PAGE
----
Beer fans lobby for Oktoberfest price cap

A group of beer-loving Munich citizens have come together to try to put brakes on the escalating price of the golden Bavarian nectar at the annual Oktoberfest.

Beer fans lobby for Oktoberfest price cap
Photo: DPA

“We’re trying to get a price limit of €7.10 per litre for all drinks,” said campaign initiator Jan-Ulrich Bittlinger, who heads the “Society Against Fraudulent Pouring” (VGBE).

The society aims to collect between 30,000 and 40,000 signatures for a petition by the start of Oktoberfest on September 22. Bittlinger is hoping this will put pressure on the Munich mayor ahead of city elections in 2014.

“Since the market can regulate itself at the Oktoberfest, some order needs to be imposed from the outside,” the campaigner told Die Welt newspaper.

“Whoever thinks that the Oktoberfest even has a hint of fair market conditions, probably believes that North Korea is a democracy.”

“What justification is there for a litre being more than €2 more expensive that in Munich’s most expensive beer garden?” he asked. “It would be possible for the city to impose a limit.”

The city authority’s economic advisor Dieter Reiter said the city had no business imposing a price cap, but that moderate beer prices were important. “I keep an eye on the landlords to make sure their demands aren’t over the top,” he said.

There were regulations in place to prevent exorbitant pricing – if beer at the Oktoberfest were to be double the local average price, that would clearly be too much, he suggested.

Toni Roiderer, spokesman for the Oktoberfest landlords, had nothing but scorn for the initiative. “Why don’t they just ask for free beer for everyone?” he scoffed.

He added that landlords paid millions to run the festival’s immense tents – which can only be refinanced “if we have a huge turnover.”

The Local/bk

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Four injured as WWII bomb explodes near Munich train station

Four people were injured, one of them seriously, when a World War II bomb exploded at a building site near Munich's main train station on Wednesday, emergency services said.

Smoke rises after the WWII bomb exploded on a building site in Munich.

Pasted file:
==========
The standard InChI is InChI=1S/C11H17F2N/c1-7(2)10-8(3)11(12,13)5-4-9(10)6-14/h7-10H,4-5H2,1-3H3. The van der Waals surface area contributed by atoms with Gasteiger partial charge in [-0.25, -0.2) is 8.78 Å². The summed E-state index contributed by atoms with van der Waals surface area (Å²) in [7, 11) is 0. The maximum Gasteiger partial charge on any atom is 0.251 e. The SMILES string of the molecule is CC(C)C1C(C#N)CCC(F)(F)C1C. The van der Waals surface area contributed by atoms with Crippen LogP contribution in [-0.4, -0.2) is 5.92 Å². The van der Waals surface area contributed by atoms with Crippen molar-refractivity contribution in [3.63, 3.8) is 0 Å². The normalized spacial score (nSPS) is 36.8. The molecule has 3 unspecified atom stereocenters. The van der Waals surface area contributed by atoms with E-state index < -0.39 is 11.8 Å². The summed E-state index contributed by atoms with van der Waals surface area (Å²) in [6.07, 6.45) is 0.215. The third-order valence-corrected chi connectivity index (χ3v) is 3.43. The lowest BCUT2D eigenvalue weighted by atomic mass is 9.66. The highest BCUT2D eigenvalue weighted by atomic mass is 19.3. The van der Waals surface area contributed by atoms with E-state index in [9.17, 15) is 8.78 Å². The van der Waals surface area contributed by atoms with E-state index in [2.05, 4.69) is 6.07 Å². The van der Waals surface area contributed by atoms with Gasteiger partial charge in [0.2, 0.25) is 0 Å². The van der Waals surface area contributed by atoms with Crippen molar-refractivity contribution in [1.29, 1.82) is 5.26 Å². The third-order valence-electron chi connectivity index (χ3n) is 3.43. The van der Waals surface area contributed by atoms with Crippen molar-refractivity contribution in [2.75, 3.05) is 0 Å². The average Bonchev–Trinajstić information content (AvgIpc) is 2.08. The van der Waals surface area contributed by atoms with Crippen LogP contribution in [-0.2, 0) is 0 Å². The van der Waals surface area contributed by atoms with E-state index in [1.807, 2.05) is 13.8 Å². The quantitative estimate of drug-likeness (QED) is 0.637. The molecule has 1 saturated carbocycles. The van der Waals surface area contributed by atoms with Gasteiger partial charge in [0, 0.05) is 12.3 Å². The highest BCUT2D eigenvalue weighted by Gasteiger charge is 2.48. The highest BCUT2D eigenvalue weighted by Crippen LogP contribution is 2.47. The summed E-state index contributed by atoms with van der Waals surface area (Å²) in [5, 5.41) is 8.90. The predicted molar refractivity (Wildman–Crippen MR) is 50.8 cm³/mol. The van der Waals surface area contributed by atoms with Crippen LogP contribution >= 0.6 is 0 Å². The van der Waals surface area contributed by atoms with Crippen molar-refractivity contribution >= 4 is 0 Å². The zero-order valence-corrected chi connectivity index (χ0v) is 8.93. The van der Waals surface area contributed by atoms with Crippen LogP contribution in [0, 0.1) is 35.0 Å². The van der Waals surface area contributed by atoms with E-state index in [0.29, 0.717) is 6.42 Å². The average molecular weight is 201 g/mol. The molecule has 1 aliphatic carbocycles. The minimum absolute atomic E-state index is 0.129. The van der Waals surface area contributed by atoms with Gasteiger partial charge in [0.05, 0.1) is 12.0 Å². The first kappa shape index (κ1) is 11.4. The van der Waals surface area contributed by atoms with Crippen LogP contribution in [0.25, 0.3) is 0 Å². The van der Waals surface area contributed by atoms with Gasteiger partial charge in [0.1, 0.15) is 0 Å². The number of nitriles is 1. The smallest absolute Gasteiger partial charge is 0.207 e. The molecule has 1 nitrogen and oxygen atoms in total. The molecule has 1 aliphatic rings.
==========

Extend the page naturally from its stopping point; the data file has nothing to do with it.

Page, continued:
Smoke rises after the WWII bomb exploded on a building site in Munich. Photo: picture alliance/dpa | Privat

Construction workers had been drilling into the ground when the bomb exploded, a spokesman for the fire department said in a statement.

The blast was heard several kilometres away and scattered debris hundreds of metres, according to local media reports.

Images showed a plume of smoke rising directly next to the train tracks.

Bavaria interior minister Joachim Herrmann told Bild that the whole area was being searched.

Deutsche Bahn suspended its services on the affected lines in the afternoon.

Although trains started up again from 3pm, the rail operator said there would still be delays and cancellations to long-distance and local travel in the Munich area until evening. 

According to the fire service, the explosion happened near a bridge that must be passed by all trains travelling to or from the station.

The exact cause of the explosion is unclear, police said. So far, there are no indications of a criminal act.

WWII bombs are common in Germany

Some 75 years after the war, Germany remains littered with unexploded ordnance, often uncovered during construction work.

READ ALSO: What you need to know about WWII bomb disposals in Germany

However, most bombs are defused by experts before they explode.

Last year, seven World War II bombs were found on the future location of Tesla’s first European factory, just outside Berlin.

Sizeable bombs were also defused in Cologne and Dortmund last year.

In 2017, the discovery of a 1.4-tonne bomb in Frankfurt prompted the evacuation of 65,000 people — the largest such operation since the end of the war in Europe in 1945.